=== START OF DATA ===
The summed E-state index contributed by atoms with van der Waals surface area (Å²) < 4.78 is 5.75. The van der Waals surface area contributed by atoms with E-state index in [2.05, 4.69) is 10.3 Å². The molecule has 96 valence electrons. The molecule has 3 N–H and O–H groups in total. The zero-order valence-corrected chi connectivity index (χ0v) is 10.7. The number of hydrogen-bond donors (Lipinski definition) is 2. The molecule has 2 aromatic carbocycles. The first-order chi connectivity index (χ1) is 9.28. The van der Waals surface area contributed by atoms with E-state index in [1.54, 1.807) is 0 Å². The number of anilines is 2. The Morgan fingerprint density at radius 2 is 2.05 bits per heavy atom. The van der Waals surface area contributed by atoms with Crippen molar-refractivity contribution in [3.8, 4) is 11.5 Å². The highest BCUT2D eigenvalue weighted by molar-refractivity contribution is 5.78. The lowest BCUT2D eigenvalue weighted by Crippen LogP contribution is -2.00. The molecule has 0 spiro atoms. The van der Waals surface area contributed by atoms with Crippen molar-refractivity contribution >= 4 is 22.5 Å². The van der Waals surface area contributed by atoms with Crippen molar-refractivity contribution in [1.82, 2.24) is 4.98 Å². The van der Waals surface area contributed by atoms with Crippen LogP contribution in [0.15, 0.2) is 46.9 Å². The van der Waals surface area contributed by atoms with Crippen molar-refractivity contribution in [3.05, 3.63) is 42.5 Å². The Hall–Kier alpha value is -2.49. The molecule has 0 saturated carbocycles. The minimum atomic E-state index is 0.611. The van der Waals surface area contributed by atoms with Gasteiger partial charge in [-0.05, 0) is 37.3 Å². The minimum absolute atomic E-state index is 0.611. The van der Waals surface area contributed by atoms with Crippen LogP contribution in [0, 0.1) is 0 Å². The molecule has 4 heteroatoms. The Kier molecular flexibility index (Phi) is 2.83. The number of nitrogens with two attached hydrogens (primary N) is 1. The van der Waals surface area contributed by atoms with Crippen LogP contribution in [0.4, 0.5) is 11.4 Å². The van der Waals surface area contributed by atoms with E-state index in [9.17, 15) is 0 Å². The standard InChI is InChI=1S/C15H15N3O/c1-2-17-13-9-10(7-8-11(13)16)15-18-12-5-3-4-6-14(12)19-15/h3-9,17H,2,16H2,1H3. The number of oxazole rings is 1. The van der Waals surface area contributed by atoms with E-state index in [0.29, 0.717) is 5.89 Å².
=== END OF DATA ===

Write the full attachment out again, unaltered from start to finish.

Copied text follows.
The summed E-state index contributed by atoms with van der Waals surface area (Å²) < 4.78 is 5.75. The van der Waals surface area contributed by atoms with E-state index in [2.05, 4.69) is 10.3 Å². The molecule has 96 valence electrons. The molecule has 3 N–H and O–H groups in total. The zero-order valence-corrected chi connectivity index (χ0v) is 10.7. The number of hydrogen-bond donors (Lipinski definition) is 2. The molecule has 2 aromatic carbocycles. The first-order chi connectivity index (χ1) is 9.28. The van der Waals surface area contributed by atoms with E-state index in [1.54, 1.807) is 0 Å². The number of anilines is 2. The Morgan fingerprint density at radius 2 is 2.05 bits per heavy atom. The van der Waals surface area contributed by atoms with Crippen molar-refractivity contribution in [3.8, 4) is 11.5 Å². The highest BCUT2D eigenvalue weighted by molar-refractivity contribution is 5.78. The lowest BCUT2D eigenvalue weighted by Crippen LogP contribution is -2.00. The molecule has 0 spiro atoms. The van der Waals surface area contributed by atoms with Crippen molar-refractivity contribution >= 4 is 22.5 Å². The van der Waals surface area contributed by atoms with Crippen molar-refractivity contribution in [1.82, 2.24) is 4.98 Å². The van der Waals surface area contributed by atoms with Crippen LogP contribution in [0.15, 0.2) is 46.9 Å². The van der Waals surface area contributed by atoms with Crippen molar-refractivity contribution in [3.05, 3.63) is 42.5 Å². The Hall–Kier alpha value is -2.49. The molecule has 0 saturated carbocycles. The minimum atomic E-state index is 0.611. The van der Waals surface area contributed by atoms with Gasteiger partial charge in [-0.05, 0) is 37.3 Å². The minimum absolute atomic E-state index is 0.611. The van der Waals surface area contributed by atoms with Crippen LogP contribution in [0, 0.1) is 0 Å². The molecule has 4 heteroatoms. The Kier molecular flexibility index (Phi) is 2.83. The number of nitrogens with two attached hydrogens (primary N) is 1. The van der Waals surface area contributed by atoms with Crippen LogP contribution in [0.4, 0.5) is 11.4 Å². The van der Waals surface area contributed by atoms with E-state index in [9.17, 15) is 0 Å². The standard InChI is InChI=1S/C15H15N3O/c1-2-17-13-9-10(7-8-11(13)16)15-18-12-5-3-4-6-14(12)19-15/h3-9,17H,2,16H2,1H3. The number of oxazole rings is 1. The van der Waals surface area contributed by atoms with E-state index in [0.29, 0.717) is 5.89 Å².